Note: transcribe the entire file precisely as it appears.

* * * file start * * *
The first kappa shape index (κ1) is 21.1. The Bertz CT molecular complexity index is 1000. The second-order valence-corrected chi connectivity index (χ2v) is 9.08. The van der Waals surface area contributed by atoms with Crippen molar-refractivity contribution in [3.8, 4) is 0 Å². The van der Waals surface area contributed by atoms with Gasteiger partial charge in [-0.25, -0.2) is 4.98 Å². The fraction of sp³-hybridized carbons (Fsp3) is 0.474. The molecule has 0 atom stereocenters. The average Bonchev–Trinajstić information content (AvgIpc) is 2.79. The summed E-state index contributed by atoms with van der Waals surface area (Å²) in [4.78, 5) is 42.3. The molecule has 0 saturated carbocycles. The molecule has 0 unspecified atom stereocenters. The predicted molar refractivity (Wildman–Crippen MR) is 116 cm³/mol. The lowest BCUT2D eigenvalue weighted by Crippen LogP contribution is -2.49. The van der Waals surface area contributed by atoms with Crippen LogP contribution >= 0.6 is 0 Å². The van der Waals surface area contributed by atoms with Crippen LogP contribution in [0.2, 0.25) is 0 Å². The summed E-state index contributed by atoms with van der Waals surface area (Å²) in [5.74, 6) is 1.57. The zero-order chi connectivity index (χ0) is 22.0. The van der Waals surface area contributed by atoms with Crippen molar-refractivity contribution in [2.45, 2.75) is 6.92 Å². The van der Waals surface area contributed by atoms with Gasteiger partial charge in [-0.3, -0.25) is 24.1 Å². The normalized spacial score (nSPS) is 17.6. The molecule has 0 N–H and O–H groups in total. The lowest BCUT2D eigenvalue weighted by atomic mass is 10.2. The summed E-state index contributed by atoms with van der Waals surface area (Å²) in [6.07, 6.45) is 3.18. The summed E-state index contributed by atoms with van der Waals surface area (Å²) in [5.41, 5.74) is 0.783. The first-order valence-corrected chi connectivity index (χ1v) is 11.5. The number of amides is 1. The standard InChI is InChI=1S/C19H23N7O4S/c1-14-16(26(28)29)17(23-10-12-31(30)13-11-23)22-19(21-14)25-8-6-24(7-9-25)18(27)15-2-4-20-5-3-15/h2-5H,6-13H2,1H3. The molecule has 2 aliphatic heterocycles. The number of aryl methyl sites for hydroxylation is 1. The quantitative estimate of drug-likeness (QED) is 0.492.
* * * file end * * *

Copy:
The first kappa shape index (κ1) is 21.1. The Bertz CT molecular complexity index is 1000. The second-order valence-corrected chi connectivity index (χ2v) is 9.08. The van der Waals surface area contributed by atoms with Crippen molar-refractivity contribution in [3.8, 4) is 0 Å². The van der Waals surface area contributed by atoms with Gasteiger partial charge in [-0.25, -0.2) is 4.98 Å². The fraction of sp³-hybridized carbons (Fsp3) is 0.474. The molecule has 0 atom stereocenters. The average Bonchev–Trinajstić information content (AvgIpc) is 2.79. The summed E-state index contributed by atoms with van der Waals surface area (Å²) in [4.78, 5) is 42.3. The molecule has 0 saturated carbocycles. The molecule has 0 unspecified atom stereocenters. The predicted molar refractivity (Wildman–Crippen MR) is 116 cm³/mol. The lowest BCUT2D eigenvalue weighted by Crippen LogP contribution is -2.49. The van der Waals surface area contributed by atoms with Crippen LogP contribution >= 0.6 is 0 Å². The van der Waals surface area contributed by atoms with Crippen LogP contribution in [0.2, 0.25) is 0 Å². The summed E-state index contributed by atoms with van der Waals surface area (Å²) in [5.74, 6) is 1.57. The zero-order chi connectivity index (χ0) is 22.0. The van der Waals surface area contributed by atoms with Crippen molar-refractivity contribution in [2.45, 2.75) is 6.92 Å². The van der Waals surface area contributed by atoms with Gasteiger partial charge in [-0.3, -0.25) is 24.1 Å². The normalized spacial score (nSPS) is 17.6. The molecule has 0 N–H and O–H groups in total. The lowest BCUT2D eigenvalue weighted by atomic mass is 10.2. The summed E-state index contributed by atoms with van der Waals surface area (Å²) in [6.07, 6.45) is 3.18. The summed E-state index contributed by atoms with van der Waals surface area (Å²) in [5.41, 5.74) is 0.783. The first-order valence-corrected chi connectivity index (χ1v) is 11.5. The number of amides is 1. The standard InChI is InChI=1S/C19H23N7O4S/c1-14-16(26(28)29)17(23-10-12-31(30)13-11-23)22-19(21-14)25-8-6-24(7-9-25)18(27)15-2-4-20-5-3-15/h2-5H,6-13H2,1H3. The molecule has 2 aliphatic heterocycles. The number of aryl methyl sites for hydroxylation is 1. The quantitative estimate of drug-likeness (QED) is 0.492.